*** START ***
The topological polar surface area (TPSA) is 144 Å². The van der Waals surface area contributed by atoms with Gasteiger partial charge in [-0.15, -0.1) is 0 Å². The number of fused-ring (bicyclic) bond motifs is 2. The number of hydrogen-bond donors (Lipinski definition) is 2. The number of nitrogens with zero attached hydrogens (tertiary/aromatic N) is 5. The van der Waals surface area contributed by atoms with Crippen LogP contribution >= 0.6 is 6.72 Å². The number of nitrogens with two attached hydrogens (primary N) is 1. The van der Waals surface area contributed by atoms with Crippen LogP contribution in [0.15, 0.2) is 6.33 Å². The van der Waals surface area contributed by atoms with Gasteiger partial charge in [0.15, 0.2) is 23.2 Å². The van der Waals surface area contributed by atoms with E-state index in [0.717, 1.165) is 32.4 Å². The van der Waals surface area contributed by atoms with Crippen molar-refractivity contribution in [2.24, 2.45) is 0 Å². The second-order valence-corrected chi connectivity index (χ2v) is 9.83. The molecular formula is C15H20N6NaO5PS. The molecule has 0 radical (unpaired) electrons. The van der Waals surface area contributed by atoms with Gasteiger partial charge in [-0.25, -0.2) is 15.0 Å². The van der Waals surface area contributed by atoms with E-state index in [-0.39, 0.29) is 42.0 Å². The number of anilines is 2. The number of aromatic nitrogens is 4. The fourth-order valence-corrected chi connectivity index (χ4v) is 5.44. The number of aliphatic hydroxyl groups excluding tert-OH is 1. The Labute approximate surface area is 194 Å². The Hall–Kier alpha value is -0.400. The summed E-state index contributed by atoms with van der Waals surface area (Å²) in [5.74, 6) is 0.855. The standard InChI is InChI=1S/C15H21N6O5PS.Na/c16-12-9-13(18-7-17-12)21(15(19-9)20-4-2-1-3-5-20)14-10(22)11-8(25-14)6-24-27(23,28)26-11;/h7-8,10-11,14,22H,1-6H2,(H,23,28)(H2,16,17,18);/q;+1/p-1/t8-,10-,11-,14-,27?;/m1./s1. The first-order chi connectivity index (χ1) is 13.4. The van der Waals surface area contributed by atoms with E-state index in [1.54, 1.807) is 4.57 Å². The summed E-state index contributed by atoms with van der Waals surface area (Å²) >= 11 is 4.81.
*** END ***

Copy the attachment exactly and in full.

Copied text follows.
The topological polar surface area (TPSA) is 144 Å². The van der Waals surface area contributed by atoms with Gasteiger partial charge in [-0.15, -0.1) is 0 Å². The number of fused-ring (bicyclic) bond motifs is 2. The number of hydrogen-bond donors (Lipinski definition) is 2. The number of nitrogens with zero attached hydrogens (tertiary/aromatic N) is 5. The van der Waals surface area contributed by atoms with Crippen LogP contribution >= 0.6 is 6.72 Å². The number of nitrogens with two attached hydrogens (primary N) is 1. The van der Waals surface area contributed by atoms with Crippen LogP contribution in [0.15, 0.2) is 6.33 Å². The van der Waals surface area contributed by atoms with Gasteiger partial charge in [0.15, 0.2) is 23.2 Å². The van der Waals surface area contributed by atoms with E-state index in [0.717, 1.165) is 32.4 Å². The van der Waals surface area contributed by atoms with Crippen molar-refractivity contribution in [2.24, 2.45) is 0 Å². The second-order valence-corrected chi connectivity index (χ2v) is 9.83. The molecular formula is C15H20N6NaO5PS. The molecule has 0 radical (unpaired) electrons. The van der Waals surface area contributed by atoms with Gasteiger partial charge in [-0.25, -0.2) is 15.0 Å². The van der Waals surface area contributed by atoms with E-state index in [-0.39, 0.29) is 42.0 Å². The number of anilines is 2. The number of aromatic nitrogens is 4. The fourth-order valence-corrected chi connectivity index (χ4v) is 5.44. The number of aliphatic hydroxyl groups excluding tert-OH is 1. The Labute approximate surface area is 194 Å². The Hall–Kier alpha value is -0.400. The summed E-state index contributed by atoms with van der Waals surface area (Å²) in [5.74, 6) is 0.855. The standard InChI is InChI=1S/C15H21N6O5PS.Na/c16-12-9-13(18-7-17-12)21(15(19-9)20-4-2-1-3-5-20)14-10(22)11-8(25-14)6-24-27(23,28)26-11;/h7-8,10-11,14,22H,1-6H2,(H,23,28)(H2,16,17,18);/q;+1/p-1/t8-,10-,11-,14-,27?;/m1./s1. The first-order chi connectivity index (χ1) is 13.4. The van der Waals surface area contributed by atoms with E-state index in [1.54, 1.807) is 4.57 Å². The summed E-state index contributed by atoms with van der Waals surface area (Å²) >= 11 is 4.81.